1. Calculate the average speed of the Earth in its orbit about the sun. (The radius of the orbit is 1.5 x 10^11 meters.) Give this in m/s and in miles/h. Now, what is the average velocity of the earth, averaged over one year's time?
2. Is it possible for speed to be constant while acceleration is not zero? Give an example.
3. A football halfback runs 15.0 m straight down the playing field in 2.50 s. He is hit and pushed 3.00 m straight backward in 1.75 s. He breaks the tackle and runs straight forward another 21.0 m in 5.20 s. Find his average velocity for each of the three intervals and for the entire motion.
4. Freight trains cannot accelerate very quickly. (A) Suppose a train accelerated for 8.00 minutes at a rate of 0.0500 m/s^2, starting with an initial velocity of 4.00 m/s. What is its final velocity? How far did it travel? (B) Now suppose the train slows down at a rate a = -0.550 m/s^2. How long will it take the train to come to a stop? What distance will it cover during the time it slows down?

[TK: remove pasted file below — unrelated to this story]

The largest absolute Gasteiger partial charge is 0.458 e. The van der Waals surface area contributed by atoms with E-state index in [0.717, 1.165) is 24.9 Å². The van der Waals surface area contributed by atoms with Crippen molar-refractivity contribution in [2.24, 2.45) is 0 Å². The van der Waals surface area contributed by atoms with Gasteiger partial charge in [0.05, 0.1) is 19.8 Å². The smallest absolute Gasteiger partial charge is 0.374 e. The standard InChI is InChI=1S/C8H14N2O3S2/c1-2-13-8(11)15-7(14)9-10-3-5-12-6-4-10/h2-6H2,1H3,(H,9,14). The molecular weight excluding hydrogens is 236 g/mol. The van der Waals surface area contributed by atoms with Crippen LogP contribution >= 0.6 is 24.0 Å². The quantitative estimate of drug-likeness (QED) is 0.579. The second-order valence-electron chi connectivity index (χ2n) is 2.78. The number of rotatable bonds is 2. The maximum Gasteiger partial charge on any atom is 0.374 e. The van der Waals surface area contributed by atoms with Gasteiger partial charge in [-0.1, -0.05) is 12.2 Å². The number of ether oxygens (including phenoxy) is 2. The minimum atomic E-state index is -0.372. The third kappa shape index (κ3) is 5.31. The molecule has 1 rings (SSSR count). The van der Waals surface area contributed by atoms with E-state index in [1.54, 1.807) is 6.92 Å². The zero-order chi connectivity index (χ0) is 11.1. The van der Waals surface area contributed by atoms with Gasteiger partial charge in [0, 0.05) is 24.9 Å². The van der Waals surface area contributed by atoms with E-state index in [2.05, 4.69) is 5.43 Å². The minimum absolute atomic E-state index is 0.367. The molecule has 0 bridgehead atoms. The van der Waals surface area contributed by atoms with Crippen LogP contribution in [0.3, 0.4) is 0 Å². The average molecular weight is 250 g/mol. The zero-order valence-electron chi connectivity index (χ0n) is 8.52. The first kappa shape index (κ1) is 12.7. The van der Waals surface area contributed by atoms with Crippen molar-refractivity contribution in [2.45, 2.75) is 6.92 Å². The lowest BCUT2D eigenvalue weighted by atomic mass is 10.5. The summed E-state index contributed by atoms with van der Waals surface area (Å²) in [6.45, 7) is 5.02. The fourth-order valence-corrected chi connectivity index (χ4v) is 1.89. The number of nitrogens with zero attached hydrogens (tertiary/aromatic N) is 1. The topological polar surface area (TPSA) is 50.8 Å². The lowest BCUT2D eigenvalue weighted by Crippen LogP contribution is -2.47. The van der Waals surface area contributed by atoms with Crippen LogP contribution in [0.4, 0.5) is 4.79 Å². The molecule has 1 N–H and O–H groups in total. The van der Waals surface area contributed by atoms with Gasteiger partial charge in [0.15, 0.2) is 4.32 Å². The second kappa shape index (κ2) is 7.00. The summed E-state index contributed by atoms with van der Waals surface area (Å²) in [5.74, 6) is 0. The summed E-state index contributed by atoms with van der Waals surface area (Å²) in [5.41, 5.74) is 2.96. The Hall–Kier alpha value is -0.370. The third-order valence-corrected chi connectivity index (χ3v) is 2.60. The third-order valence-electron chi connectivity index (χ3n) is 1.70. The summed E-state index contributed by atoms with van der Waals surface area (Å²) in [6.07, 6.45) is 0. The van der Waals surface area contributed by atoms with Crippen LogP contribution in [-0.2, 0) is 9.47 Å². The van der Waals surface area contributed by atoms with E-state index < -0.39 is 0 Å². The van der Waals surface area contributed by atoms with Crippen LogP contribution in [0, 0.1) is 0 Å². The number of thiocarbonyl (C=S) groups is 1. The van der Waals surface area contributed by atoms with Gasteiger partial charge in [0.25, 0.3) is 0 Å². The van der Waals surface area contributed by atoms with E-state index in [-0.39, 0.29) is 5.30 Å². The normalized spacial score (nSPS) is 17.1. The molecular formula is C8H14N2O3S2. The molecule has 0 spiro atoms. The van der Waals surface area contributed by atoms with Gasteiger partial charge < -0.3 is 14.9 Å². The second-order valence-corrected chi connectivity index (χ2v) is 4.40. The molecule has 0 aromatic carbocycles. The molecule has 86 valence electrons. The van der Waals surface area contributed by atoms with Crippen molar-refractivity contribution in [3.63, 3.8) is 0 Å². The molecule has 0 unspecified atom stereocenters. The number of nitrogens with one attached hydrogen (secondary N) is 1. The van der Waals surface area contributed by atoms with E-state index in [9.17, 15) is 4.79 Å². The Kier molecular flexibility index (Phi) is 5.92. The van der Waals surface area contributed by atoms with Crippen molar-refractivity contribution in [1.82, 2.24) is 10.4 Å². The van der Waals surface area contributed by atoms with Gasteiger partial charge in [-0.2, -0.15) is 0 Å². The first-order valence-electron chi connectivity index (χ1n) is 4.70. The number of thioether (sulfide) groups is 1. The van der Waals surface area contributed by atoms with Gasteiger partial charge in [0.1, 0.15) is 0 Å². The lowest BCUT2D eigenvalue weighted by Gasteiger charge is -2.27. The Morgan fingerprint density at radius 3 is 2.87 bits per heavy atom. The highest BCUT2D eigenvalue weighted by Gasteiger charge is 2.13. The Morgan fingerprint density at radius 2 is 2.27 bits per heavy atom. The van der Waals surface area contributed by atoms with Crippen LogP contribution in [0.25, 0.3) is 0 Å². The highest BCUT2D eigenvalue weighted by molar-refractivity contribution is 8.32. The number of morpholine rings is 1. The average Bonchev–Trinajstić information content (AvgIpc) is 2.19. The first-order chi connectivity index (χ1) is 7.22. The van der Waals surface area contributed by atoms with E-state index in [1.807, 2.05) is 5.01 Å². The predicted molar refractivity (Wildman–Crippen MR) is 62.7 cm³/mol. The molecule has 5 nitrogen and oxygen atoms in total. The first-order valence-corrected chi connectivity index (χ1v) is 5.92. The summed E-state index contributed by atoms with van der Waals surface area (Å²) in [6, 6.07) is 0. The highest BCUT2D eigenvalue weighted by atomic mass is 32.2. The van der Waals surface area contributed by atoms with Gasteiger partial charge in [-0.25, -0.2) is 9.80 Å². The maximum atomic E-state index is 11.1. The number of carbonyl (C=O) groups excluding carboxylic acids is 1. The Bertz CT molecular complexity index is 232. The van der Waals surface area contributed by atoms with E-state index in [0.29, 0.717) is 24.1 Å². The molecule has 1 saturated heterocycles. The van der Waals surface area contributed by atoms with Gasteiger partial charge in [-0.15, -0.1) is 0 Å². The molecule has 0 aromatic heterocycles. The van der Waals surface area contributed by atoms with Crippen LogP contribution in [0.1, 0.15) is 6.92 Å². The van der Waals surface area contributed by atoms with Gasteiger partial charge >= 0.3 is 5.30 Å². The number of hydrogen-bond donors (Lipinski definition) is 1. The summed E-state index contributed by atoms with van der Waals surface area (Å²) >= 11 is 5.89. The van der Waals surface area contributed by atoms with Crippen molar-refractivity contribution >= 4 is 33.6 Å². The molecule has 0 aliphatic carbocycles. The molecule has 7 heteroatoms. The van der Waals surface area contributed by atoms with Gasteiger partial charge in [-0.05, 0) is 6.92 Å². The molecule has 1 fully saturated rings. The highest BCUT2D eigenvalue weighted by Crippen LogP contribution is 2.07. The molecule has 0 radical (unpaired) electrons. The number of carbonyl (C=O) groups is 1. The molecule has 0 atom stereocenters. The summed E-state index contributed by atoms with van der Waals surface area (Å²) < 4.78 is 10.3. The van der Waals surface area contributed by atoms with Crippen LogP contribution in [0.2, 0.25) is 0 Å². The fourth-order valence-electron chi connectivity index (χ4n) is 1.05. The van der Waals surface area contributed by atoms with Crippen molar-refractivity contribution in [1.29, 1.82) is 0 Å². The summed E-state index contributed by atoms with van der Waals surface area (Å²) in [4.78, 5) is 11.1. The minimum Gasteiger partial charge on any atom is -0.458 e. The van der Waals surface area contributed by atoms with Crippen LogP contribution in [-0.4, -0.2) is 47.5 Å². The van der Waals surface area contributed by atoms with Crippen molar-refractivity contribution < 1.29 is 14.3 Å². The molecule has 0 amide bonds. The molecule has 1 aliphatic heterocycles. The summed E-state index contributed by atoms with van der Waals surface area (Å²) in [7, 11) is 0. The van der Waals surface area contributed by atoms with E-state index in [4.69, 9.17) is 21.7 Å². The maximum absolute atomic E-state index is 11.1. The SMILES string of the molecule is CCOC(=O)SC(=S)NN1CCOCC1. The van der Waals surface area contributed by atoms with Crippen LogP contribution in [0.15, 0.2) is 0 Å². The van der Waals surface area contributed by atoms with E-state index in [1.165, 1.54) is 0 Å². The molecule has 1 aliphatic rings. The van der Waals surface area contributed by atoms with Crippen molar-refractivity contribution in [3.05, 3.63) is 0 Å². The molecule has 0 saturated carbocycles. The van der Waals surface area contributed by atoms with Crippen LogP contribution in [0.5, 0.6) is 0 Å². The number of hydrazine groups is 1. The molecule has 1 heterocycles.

8. (A) Make an accurate graph, on graph paper, of the position of an object undergoing constant acceleration according to the following equation:
x = (1/2)at^2 where a = 4.0 m/s^2 and the starting point is x = 0
Do this for time points from 0 to 6 seconds, spaced at 1-second intervals.
(B) Find the average velocity between t = 2 s and t = 6 s. By definition, this is just the total displacement divided by the time interval. Now, draw a line on the graph, between the position point at 2 s and that at 6 s. What is the slope of this line?
(C) Find the average velocity between t = 3 s and t = 5 s. Also draw a line between the position points at 3 s and 5 s. What do you notice?
(D) At what time is the instantaneous velocity equal to the average velocity you found in parts (B) and (C)?
9. (A) Make a graph of the velocity of an object as a function of time, according to the equation
v = at where a = 4.0 m/s^2 and the initial velocity is zero
Again, do this for time points from 0 to 6 seconds, spaced at 1-second intervals. This represents the same object you treated in the previous problem.
(B) Find the average velocity between t = 2 s and t = 6 s. We define this as (v_1 + v_2)/2 where v_1 and v_2 are the initial and final instantaneous velocities.
(C) Find the average velocity between t = 3 s and t = 5 s. Do you see why, from the graph, this is the same as you found in part (B)?
six problems related to motion, average velocity, instantaneous velocity, acceleration are solved and explained.